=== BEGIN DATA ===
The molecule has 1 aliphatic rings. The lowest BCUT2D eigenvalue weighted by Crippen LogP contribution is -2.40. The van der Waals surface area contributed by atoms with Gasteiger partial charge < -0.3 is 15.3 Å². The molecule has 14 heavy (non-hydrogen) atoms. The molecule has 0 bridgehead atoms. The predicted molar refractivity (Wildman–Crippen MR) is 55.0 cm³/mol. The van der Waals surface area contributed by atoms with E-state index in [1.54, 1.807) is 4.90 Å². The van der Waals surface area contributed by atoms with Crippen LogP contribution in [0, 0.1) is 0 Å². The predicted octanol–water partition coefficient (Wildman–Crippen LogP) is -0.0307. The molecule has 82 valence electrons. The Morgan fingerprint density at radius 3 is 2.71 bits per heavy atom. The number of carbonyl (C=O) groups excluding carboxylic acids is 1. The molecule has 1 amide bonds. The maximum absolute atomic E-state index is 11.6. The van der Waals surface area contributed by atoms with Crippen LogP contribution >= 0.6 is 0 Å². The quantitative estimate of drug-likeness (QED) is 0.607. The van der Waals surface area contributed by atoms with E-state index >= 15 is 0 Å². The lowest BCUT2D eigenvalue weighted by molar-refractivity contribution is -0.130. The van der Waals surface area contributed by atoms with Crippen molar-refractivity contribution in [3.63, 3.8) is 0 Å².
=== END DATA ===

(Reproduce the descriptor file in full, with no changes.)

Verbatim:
The molecule has 1 aliphatic rings. The lowest BCUT2D eigenvalue weighted by Crippen LogP contribution is -2.40. The van der Waals surface area contributed by atoms with Gasteiger partial charge < -0.3 is 15.3 Å². The molecule has 14 heavy (non-hydrogen) atoms. The molecule has 0 bridgehead atoms. The predicted molar refractivity (Wildman–Crippen MR) is 55.0 cm³/mol. The van der Waals surface area contributed by atoms with E-state index in [1.54, 1.807) is 4.90 Å². The van der Waals surface area contributed by atoms with Crippen LogP contribution in [0, 0.1) is 0 Å². The predicted octanol–water partition coefficient (Wildman–Crippen LogP) is -0.0307. The molecule has 82 valence electrons. The Morgan fingerprint density at radius 3 is 2.71 bits per heavy atom. The number of carbonyl (C=O) groups excluding carboxylic acids is 1. The molecule has 1 amide bonds. The maximum absolute atomic E-state index is 11.6. The van der Waals surface area contributed by atoms with Crippen LogP contribution >= 0.6 is 0 Å². The quantitative estimate of drug-likeness (QED) is 0.607. The van der Waals surface area contributed by atoms with E-state index >= 15 is 0 Å². The lowest BCUT2D eigenvalue weighted by molar-refractivity contribution is -0.130. The van der Waals surface area contributed by atoms with Crippen molar-refractivity contribution in [3.63, 3.8) is 0 Å².